The growth of an insect is usually rapid, and as the cuticle does not share therein, it is from time to time cast off by moulting or ecdysis.
The study of the physiology of ecdysis in its simpler forms has unfortunately been somewhat neglected, investigators having directed their attention chiefly to the cases that are most striking, such as the transformation of a maggot into a fly, or of a caterpillar into a butterfly.
The mature dragon-fly nymph, for example, makes its way out of the water in which the early stages have been passed and, clinging to some water-plant, undergoes the final ecdysis that the imago may emerge into the air.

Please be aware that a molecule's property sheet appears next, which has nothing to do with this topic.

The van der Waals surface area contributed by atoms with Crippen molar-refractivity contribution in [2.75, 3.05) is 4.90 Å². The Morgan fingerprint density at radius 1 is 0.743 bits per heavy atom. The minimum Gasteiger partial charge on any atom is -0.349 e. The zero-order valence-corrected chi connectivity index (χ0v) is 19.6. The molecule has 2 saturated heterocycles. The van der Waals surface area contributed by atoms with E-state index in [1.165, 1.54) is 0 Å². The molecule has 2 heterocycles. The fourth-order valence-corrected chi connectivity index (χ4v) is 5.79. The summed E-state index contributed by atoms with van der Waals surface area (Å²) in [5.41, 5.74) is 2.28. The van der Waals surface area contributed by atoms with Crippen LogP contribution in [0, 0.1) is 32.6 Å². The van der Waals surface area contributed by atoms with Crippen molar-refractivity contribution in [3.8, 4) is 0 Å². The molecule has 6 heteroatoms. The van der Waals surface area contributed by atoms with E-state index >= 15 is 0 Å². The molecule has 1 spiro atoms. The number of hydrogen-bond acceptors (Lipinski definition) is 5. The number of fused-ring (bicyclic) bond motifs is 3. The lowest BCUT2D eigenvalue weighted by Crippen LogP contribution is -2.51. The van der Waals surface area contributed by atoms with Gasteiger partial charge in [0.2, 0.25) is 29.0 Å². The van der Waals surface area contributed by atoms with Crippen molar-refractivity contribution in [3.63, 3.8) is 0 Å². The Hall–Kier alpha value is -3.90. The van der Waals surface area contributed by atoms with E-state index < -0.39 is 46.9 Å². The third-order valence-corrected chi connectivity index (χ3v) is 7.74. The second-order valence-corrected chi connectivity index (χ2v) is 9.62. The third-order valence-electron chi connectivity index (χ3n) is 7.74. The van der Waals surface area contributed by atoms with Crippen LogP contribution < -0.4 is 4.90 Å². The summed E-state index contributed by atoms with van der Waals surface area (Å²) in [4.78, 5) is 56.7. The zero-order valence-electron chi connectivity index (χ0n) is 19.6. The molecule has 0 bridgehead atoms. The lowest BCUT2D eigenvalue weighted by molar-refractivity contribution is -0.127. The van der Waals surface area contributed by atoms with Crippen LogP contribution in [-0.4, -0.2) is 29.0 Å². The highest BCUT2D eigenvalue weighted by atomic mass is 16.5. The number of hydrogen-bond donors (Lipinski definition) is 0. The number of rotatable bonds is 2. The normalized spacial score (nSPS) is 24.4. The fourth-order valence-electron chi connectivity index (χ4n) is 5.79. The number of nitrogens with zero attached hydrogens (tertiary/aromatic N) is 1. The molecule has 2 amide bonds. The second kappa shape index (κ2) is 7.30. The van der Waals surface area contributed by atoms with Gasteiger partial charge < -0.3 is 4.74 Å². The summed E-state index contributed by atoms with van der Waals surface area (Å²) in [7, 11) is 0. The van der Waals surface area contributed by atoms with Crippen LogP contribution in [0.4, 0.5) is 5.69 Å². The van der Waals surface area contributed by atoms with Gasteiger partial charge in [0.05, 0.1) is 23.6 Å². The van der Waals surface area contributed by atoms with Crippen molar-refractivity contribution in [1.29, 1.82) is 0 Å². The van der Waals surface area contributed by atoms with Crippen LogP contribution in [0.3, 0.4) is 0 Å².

Among the Hexapoda generally there is no subsequent ecdysis nor any further growth after the assumption of the winged state.
A gnat pupa swims through the water by powerful strokes of its abdomen, while the caddis-fly pupa, in preparation for its final ecdysis, bites its way out of its subaqueous protective case and rises through the water, so that the fly may emerge into the air.